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(Course Hero, 2018)
Course Hero. "The Souls of Black Folk Study Guide." April 7, 2018. Accessed July 19, 2018. https://www.coursehero.com/lit/The-Souls-of-Black-Folk/.
Course Hero, "The Souls of Black Folk Study Guide," April 7, 2018, accessed July 19, 2018, https://www.coursehero.com/lit/The-Souls-of-Black-Folk/.
Published in 1903, The Souls of Black Folk is considered a crucial early work in the field of sociology. The author, W.E.B. Du Bois, was a writer, historian, and activist. One of the founding members of the National Association for the Advancement of Colored People (NAACP), Du Bois wrote essays of protest against racism as well as biographies and sociological studies. He blended the three genres together in The Souls of Black Folk. Every chapter opens with the musical notes of a spiritual and treats such topics as religion, higher education, and music in African American life. The book also includes a memoir and a short story.
In the book, Du Bois posited the idea that African Americans and whites live on either side of a "color line," and that leaders within the African American community are needed to fight the discrimination that the color line engenders. Du Bois's illumination of the experiences of African Americans' lives in a country divided by color has long been seen as a vitally important work on race.
Du Bois started his college career at Fisk University in Tennessee. He took classes at this traditionally black college for two years and then went to Harvard as a junior. He received a Bachelor of Arts degree in 1890 and a master's degree in 1891 and his Ph.D. from Harvard in 1895, the first African American to do so. His thesis was titled "The Suppression of the African Slave Trade to the United States of America, 1638–1870." It was published in 1896 as the first volume of the Harvard Historical Studies series.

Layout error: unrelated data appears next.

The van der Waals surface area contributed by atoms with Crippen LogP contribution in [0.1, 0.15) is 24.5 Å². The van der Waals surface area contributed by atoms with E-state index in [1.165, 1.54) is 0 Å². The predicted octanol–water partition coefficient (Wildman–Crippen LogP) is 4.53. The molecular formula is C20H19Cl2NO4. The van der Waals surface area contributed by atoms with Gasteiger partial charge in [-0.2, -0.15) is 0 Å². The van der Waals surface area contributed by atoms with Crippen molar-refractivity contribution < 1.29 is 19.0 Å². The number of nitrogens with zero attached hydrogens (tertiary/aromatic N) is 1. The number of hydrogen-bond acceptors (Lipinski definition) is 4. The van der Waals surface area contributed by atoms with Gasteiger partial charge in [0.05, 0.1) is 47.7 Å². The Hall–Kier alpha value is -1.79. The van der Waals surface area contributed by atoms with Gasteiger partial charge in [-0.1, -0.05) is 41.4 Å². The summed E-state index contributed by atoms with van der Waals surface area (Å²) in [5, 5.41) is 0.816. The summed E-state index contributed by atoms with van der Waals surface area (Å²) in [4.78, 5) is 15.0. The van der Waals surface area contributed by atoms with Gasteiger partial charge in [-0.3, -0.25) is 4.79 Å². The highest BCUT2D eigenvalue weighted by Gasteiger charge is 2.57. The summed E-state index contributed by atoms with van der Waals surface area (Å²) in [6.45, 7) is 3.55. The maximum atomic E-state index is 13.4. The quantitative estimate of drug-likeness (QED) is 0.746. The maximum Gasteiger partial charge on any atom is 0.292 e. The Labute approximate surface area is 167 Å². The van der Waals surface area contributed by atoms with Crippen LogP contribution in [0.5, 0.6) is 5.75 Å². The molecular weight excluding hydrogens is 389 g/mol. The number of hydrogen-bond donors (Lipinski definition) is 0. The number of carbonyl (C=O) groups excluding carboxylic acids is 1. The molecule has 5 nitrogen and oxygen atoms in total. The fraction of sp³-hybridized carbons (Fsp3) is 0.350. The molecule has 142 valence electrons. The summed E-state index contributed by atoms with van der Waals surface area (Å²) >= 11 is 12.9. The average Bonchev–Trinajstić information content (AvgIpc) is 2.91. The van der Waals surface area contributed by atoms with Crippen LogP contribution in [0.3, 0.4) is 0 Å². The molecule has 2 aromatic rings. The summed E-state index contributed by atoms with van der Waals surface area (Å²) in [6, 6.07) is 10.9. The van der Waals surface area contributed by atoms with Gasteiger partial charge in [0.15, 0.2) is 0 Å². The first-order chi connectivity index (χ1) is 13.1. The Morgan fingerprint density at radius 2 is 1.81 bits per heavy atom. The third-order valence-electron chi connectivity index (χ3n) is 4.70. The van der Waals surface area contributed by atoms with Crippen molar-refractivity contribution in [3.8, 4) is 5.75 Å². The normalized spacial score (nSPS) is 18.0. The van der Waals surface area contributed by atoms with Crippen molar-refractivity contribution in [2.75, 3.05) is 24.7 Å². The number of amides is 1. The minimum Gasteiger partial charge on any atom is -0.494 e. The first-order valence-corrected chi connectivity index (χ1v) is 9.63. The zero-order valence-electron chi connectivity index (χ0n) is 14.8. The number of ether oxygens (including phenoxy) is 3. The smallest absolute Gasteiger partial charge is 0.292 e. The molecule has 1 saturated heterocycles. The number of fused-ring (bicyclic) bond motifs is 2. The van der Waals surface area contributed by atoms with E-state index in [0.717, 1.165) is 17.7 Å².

Booker T. Washington was an African American educator and writer, working at the same time as Du Bois. The two men had very different attitudes and ideas about race, however. Washington advocated for acceptance of discrimination, urging African Americans to better themselves through practical education and hard work to win the respect of whites. This, he believed, would lead naturally to integration. Du Bois believed that Washington's ideas would only perpetuate discrimination. Instead, he urged the ending of what he called the "color line" between the two races through the power of education and aspiration. He accused Washington of asking African Americans to give up political power, civil rights, and higher education. The Souls of Black Folk was a refutation of Washington's ideas. It stressed the vital importance of education for African Americans. Their feud was summed up in the final lines of a 1969 poem by Dudley Randall, titled "Booker T. and W.E.B.":
"It seems to me," said Booker T.—
"I don't agree,"
The New York Times, a Northern newspaper, reviewed Du Bois's book very cautiously, noting that Du Bois was an African American raised in the North who could not be expected to understand the ways of the South:
Many passages of the book will be very interesting to the student of the negro character who regards the race ethnologically and not politically, not as a dark cloud threatening the future of the United States, but as a peculiar people, and one, after all, but little understood by the best of its friends or the worst of its enemies.
Southern newspapers, however, were not always so genteel. The Nashville Banner stated:
This book is dangerous for the Negro to read, for it will only excite discontent and fill his mind with things that do not exist, or things that should not bear upon his mind.
In 1961 at the height of the Cold War, Du Bois officially joined the Communist Party. He had become a Socialist in 1911 but left the party to support Woodrow Wilson in his presidential bid. In the 1920s Du Bois visited Communist countries, admiring their attitudes on racial matters. He claimed that:
Communism—the effort to give all men what they need and to ask of each the best they can contribute—this is the only way of human life.
After helping to found the National Association for the Advancement of Colored People (NAACP) in 1909, Du Bois edited the organization's magazine, The Crisis. In 1931 Du Bois wrote to German theoretical physicist Albert Einstein to ask him to contribute to the magazine, asking for "a word about the evil of race prejudice in the world." Einstein wrote back, sending a short piece in German, which Du Bois translated himself. It began by noting: